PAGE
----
“My client was facing threats ever since he recorded his statement,” says S.C. Saxena, Asthana’s lawyer. “In fact, we had been approaching the court to seek protection. Since this case involves many judges, he feared the worst. Even 15 days before his death, I had informed the court about the threat perceived by my client.” Saxena had told the court on July 7, 2008, that “constant pressure tactics” were being used against Asthana to force him to retract.
Saxena also alleged in court that the jail authorities had forced a confession out of him, in which he had to own up to the whole scam and absolve all the co-accused. In that confession, which he later retracted, Asthana also stated he was “ready to sell off his property and repay the money swindled money” and requested the court to attach his property. According to Saxena, the confession was recorded on July 5, 2008, but submitted on July 18 with the date altered.
There’s no doubt now that Asthana’s fears were not without basis. In fact, junior court officials named in the case even assaulted him in the court premises on February 6 this year as he was waiting in transit remand. He later petitioned the court seeking protection, which was apparently not provided despite orders from the special judge of the Ghaziabad court.
Asthana’s death in jail is therefore a tragic and sordid development in a case shadowed by allegations of deep and widespread corruption in the judicial system, a topic in raging currency. For, Asthana’s detailed statement was the core of the evidence: he named seven judges who cleared the withdrawals, stated that the money had changed hands only through him and even provided bills of purchases made on behalf of judges and court officials. The bills Asthana provided indicate that one judge had obtained over 30 mobile phones in a short period of time.
The scam came to light on February 15, 2008, when Rama Jain, the vigilance officer, acted on court staff’s complaints about provident fund withdrawals they had never made. She alerted the Allahabad High Court, which asked her to file an FIR. But police investigation was slowed down by the fact that judges would have to be questioned. Then Nahar Singh Yadav, a former president of the Bar Association of Ghaziabad, filed a PIL in the high court seeking a CBI inquiry into the scam. The high court laid down guidelines for the police investigation but still there was little headway. So Yadav approached the Supreme Court, which ordered a CBI inquiry. The investigators filed four status reports and told the court they were awaiting forensic verification of documents and signatures. In the middle of this, Asthana died.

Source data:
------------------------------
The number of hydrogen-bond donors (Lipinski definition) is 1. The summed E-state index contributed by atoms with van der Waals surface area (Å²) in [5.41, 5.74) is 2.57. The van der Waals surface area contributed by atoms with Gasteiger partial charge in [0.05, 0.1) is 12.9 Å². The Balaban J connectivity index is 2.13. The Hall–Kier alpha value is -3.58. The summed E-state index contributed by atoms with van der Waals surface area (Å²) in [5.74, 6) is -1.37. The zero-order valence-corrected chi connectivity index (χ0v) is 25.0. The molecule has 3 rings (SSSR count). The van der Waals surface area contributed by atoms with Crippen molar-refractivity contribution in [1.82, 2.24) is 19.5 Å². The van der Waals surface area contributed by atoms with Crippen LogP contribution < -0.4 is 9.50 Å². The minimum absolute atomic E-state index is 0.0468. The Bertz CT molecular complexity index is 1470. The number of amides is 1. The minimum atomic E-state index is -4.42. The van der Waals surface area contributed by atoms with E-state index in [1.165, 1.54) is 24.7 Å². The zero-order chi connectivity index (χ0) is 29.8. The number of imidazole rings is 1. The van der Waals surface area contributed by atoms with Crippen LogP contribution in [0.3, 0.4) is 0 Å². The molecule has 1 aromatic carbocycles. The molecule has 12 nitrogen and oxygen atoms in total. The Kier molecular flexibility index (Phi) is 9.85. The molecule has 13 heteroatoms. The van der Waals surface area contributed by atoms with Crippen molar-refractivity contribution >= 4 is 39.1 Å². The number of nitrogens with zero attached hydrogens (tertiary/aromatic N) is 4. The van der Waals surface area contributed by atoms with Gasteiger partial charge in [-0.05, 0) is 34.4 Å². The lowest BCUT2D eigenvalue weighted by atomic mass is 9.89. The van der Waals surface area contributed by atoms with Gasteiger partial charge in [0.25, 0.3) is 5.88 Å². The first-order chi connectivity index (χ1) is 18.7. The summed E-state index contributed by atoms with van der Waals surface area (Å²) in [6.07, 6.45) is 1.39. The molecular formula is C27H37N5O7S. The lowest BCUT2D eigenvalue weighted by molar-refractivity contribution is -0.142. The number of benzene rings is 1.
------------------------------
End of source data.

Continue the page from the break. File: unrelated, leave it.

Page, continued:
Dr A.K. Singh, who headed the team that conducted the post-mortem on Asthana’s body at M.M.G. Hospital, Ghaziabad, says he has valid reasons to suspect the man may have been poisoned to death. “When we received the body it was blue, which points to likely poisoning,” he says. “But more forensic tests alone can conclusively prove the exact cause of death.” The CBI has been directed by the Supreme Court to take Asthana’s viscera for corroborative tests at aiims.
Asthana’s family members, living through an ordeal ever since the scam broke, had particularly been in fear in the last few months. Now, their fears have come true. And this could well lead the investigations into a wall.